Preformed Protein-Binding Motifs in 7SK snRNA: Structural and Thermodynamic Comparisons with Retroviral TAR

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Preformed Protein-Binding Motifs in 7SK snRNA: Structural and Thermodynamic Comparisons with Retroviral TAR

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Title: Preformed Protein-Binding Motifs in 7SK snRNA: Structural and Thermodynamic Comparisons with Retroviral TAR
Author: Durney, Michael Anthony; D'Souza, Victoria M.

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Citation: Durney, Michael Anthony, and Victoria M. D'Souza. 2010. Preformed protein-binding motifs in 7SK snRNA: Structural and thermodynamic comparisons with retroviral TAR. Journal of Molecular Biology 404(4): 555–567.
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Abstract: The 7SK small nuclear RNA is a highly conserved non-coding RNA that regulates transcriptional elongation. 7SK utilizes the HEXIM proteins to sequester the transcription factor P-TEFb by a mechanism similar to that used by retroviral TAR RNA to engage Tat and P-TEFb. Tat has also recently been shown to bind 7SK directly and recruit P-TEFb to TAR. We report here the solution structures of the free and arginine-bound forms of stem loop 4 of 7SK (7SK-SL4). Comparison of the 7SK-SL4 and TAR structures demonstrates the presence of a common arginine sandwich motif. However, arginine binding to 7SK-SL4 is mechanistically distinct and occurs via docking into a pre-organized pocket resulting in a 1000-fold increased affinity. Furthermore, whereas formation of the binding pocket in TAR requires a critical base-triple, hydrogen-bond formation between the equivalent bases in 7SK-SL4 is not essential and the pocket is stabilized solely by a pseudo base-triple platform. In addition, this theme of preformed protein binding motifs also extends into the pentaloop. The configuration of the loop suggests that 7SK-SL4 is poised to make ternary contacts with P-TEFb and HEXIM or Tat. These key differences between 7SK-SL4 and TAR present an opportunity to understand RNA structural adaptation and have implications for understanding differential interactions with Tat.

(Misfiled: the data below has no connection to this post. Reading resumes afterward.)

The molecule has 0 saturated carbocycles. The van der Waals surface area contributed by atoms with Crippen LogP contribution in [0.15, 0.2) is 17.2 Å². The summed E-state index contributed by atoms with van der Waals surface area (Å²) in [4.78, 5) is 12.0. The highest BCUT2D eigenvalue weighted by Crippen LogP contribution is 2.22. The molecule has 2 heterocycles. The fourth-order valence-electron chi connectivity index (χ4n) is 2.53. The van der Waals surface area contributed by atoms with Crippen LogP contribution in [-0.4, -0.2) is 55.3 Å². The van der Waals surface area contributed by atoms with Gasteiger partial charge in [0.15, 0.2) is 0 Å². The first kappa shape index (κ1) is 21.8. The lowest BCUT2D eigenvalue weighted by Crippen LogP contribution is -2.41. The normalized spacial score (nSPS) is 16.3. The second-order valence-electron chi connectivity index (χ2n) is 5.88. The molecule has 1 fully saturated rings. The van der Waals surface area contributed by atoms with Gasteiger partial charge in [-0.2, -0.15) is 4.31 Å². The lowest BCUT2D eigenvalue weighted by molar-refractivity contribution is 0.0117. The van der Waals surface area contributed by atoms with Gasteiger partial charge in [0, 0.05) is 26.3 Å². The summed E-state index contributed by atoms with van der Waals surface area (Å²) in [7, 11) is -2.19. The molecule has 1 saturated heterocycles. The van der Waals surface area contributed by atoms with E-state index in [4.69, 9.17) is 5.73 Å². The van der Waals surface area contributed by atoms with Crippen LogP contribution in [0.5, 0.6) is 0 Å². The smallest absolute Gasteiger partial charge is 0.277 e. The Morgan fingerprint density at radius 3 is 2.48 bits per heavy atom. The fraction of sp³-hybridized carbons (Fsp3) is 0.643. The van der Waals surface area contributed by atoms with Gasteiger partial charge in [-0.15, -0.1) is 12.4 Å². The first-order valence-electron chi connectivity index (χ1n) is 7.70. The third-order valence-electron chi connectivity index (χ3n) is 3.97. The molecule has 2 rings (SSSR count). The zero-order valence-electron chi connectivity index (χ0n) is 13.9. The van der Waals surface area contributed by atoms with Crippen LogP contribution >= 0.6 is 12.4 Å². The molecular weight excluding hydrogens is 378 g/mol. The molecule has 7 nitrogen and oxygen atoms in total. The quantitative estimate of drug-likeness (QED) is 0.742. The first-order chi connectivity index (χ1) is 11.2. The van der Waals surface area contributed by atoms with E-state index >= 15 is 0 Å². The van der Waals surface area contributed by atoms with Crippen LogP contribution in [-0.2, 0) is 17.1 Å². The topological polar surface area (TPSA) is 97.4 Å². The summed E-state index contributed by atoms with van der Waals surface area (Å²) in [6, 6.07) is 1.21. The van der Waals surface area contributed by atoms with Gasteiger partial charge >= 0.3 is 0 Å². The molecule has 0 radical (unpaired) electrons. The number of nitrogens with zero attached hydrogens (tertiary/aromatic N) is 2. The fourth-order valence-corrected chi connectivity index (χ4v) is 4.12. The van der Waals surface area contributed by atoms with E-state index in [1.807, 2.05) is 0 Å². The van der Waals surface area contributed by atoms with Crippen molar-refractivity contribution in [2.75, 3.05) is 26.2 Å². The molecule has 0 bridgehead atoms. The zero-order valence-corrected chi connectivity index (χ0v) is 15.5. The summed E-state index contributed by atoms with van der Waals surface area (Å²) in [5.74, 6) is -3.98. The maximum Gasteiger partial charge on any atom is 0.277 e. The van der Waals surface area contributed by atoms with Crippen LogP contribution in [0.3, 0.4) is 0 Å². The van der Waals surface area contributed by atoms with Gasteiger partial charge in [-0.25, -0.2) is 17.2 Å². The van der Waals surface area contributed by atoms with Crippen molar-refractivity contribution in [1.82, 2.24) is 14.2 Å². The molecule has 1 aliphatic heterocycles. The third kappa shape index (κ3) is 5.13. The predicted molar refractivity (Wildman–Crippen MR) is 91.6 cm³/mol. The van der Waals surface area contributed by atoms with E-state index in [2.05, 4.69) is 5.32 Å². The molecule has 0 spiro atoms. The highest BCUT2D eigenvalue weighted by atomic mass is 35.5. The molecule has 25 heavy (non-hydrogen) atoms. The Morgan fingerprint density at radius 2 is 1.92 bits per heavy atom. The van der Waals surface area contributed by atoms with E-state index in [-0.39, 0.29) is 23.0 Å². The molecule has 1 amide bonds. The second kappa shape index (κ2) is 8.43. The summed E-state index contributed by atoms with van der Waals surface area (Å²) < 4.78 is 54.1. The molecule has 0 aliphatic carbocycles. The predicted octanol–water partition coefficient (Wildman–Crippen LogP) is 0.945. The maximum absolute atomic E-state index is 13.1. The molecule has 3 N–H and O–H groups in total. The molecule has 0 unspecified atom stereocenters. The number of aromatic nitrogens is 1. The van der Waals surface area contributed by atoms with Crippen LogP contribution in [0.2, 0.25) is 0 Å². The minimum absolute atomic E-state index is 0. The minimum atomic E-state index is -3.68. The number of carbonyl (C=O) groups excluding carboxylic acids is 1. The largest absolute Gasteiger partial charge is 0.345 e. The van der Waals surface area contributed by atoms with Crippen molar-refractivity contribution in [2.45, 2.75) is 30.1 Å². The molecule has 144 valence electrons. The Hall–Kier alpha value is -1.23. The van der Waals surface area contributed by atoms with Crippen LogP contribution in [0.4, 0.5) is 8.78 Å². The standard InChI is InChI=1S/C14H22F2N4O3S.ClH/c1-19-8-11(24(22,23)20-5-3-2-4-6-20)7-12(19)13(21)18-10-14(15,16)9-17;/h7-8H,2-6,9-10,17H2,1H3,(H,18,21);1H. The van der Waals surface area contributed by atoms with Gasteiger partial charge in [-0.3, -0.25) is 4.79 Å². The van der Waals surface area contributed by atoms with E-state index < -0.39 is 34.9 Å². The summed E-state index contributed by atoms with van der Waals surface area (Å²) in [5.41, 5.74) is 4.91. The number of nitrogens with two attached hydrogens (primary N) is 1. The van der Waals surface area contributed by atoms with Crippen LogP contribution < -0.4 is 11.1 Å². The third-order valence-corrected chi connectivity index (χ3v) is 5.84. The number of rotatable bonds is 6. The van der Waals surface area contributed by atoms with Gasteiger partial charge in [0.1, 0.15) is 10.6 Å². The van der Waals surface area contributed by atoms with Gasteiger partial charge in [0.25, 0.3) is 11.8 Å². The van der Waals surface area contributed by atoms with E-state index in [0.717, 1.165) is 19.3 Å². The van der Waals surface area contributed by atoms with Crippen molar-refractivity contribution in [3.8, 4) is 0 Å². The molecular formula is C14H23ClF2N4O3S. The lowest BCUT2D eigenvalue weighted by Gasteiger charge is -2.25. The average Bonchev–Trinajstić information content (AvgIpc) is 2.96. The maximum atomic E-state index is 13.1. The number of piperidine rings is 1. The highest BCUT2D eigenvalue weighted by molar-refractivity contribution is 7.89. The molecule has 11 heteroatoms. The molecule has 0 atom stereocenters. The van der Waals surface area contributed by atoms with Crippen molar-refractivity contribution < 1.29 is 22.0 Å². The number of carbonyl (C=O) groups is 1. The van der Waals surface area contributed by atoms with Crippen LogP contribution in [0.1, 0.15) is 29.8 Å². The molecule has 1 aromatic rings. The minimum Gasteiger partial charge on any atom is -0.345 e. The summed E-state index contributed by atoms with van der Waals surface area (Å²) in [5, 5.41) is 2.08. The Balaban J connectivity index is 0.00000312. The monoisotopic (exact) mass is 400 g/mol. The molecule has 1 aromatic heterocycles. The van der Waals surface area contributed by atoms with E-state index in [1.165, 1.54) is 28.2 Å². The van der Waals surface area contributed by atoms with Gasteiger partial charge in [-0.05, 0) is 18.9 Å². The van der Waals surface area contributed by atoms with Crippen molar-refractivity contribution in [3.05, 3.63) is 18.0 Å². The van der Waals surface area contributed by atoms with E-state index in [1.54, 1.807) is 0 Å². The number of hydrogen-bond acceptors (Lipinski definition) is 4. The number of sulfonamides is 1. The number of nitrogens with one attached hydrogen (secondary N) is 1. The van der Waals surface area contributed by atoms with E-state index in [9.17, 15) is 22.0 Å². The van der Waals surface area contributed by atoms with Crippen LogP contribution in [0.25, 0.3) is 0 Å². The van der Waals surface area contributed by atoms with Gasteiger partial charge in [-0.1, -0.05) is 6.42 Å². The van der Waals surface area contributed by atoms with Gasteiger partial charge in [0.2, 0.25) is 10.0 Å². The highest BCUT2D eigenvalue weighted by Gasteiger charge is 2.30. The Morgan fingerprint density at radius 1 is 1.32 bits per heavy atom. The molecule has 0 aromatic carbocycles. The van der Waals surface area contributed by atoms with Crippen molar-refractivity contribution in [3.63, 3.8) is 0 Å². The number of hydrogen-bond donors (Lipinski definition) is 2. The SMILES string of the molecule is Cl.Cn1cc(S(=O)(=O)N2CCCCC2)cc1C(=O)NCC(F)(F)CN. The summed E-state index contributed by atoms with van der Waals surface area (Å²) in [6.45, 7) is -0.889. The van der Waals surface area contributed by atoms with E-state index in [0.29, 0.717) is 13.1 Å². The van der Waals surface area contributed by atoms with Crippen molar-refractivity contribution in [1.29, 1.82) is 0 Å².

Published Version: doi:10.1016/j.jmb.2010.08.042
Other Sources: http://www.ncbi.nlm.nih.gov/pubmed/20816986
Terms of Use: This article is made available under the terms and conditions applicable to Open Access Policy Articles, as set forth at http://nrs.harvard.edu/urn-3:HUL.InstRepos:dash.current.terms-of-use#OAP
Citable link to this page: http://nrs.harvard.edu/urn-3:HUL.InstRepos:9282599

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  • FAS Scholarly Articles [6464]
    Peer reviewed scholarly articles from the Faculty of Arts and Sciences of Harvard University
 
 

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